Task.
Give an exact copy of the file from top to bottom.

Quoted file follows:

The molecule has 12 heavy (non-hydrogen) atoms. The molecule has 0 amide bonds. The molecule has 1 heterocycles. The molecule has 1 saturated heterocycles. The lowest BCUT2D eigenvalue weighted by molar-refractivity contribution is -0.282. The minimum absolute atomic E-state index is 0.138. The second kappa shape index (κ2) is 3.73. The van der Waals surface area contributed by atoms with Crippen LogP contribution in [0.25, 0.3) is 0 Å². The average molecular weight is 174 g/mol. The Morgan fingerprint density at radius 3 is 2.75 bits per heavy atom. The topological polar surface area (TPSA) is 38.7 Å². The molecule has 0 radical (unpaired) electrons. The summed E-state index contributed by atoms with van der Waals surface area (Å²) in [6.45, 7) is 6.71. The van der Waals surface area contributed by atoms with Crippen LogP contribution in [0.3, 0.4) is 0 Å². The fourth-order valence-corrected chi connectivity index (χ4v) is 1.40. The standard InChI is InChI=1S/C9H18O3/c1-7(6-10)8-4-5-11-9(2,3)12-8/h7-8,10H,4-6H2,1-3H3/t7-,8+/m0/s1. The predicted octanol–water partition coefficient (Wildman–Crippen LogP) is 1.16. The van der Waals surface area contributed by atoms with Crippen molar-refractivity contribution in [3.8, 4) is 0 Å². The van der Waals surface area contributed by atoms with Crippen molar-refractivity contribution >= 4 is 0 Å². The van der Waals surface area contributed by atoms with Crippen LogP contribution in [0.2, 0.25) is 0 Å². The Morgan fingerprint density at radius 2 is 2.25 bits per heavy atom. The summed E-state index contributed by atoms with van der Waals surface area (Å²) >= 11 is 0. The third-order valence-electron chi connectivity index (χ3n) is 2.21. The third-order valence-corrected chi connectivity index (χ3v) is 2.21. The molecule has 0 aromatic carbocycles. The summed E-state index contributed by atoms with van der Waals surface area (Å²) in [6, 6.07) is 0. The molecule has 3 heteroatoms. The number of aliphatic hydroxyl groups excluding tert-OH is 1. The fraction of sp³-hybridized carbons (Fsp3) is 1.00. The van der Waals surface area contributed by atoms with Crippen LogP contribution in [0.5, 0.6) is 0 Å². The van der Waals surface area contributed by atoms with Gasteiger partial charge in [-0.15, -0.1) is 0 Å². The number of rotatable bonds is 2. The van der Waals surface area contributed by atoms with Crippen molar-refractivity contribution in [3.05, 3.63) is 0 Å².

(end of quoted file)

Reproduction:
The molecule has 12 heavy (non-hydrogen) atoms. The molecule has 0 amide bonds. The molecule has 1 heterocycles. The molecule has 1 saturated heterocycles. The lowest BCUT2D eigenvalue weighted by molar-refractivity contribution is -0.282. The minimum absolute atomic E-state index is 0.138. The second kappa shape index (κ2) is 3.73. The van der Waals surface area contributed by atoms with Crippen LogP contribution in [0.25, 0.3) is 0 Å². The average molecular weight is 174 g/mol. The Morgan fingerprint density at radius 3 is 2.75 bits per heavy atom. The topological polar surface area (TPSA) is 38.7 Å². The molecule has 0 radical (unpaired) electrons. The summed E-state index contributed by atoms with van der Waals surface area (Å²) in [6.45, 7) is 6.71. The van der Waals surface area contributed by atoms with Crippen LogP contribution in [0.3, 0.4) is 0 Å². The fourth-order valence-corrected chi connectivity index (χ4v) is 1.40. The standard InChI is InChI=1S/C9H18O3/c1-7(6-10)8-4-5-11-9(2,3)12-8/h7-8,10H,4-6H2,1-3H3/t7-,8+/m0/s1. The predicted octanol–water partition coefficient (Wildman–Crippen LogP) is 1.16. The van der Waals surface area contributed by atoms with Crippen molar-refractivity contribution in [3.8, 4) is 0 Å². The van der Waals surface area contributed by atoms with Crippen molar-refractivity contribution >= 4 is 0 Å². The van der Waals surface area contributed by atoms with Crippen LogP contribution in [0.2, 0.25) is 0 Å². The Morgan fingerprint density at radius 2 is 2.25 bits per heavy atom. The summed E-state index contributed by atoms with van der Waals surface area (Å²) >= 11 is 0. The third-order valence-electron chi connectivity index (χ3n) is 2.21. The third-order valence-corrected chi connectivity index (χ3v) is 2.21. The molecule has 0 aromatic carbocycles. The summed E-state index contributed by atoms with van der Waals surface area (Å²) in [6, 6.07) is 0. The molecule has 3 heteroatoms. The number of aliphatic hydroxyl groups excluding tert-OH is 1. The fraction of sp³-hybridized carbons (Fsp3) is 1.00. The van der Waals surface area contributed by atoms with Crippen LogP contribution in [0.5, 0.6) is 0 Å². The van der Waals surface area contributed by atoms with Gasteiger partial charge in [-0.15, -0.1) is 0 Å². The number of rotatable bonds is 2. The van der Waals surface area contributed by atoms with Crippen molar-refractivity contribution in [3.05, 3.63) is 0 Å².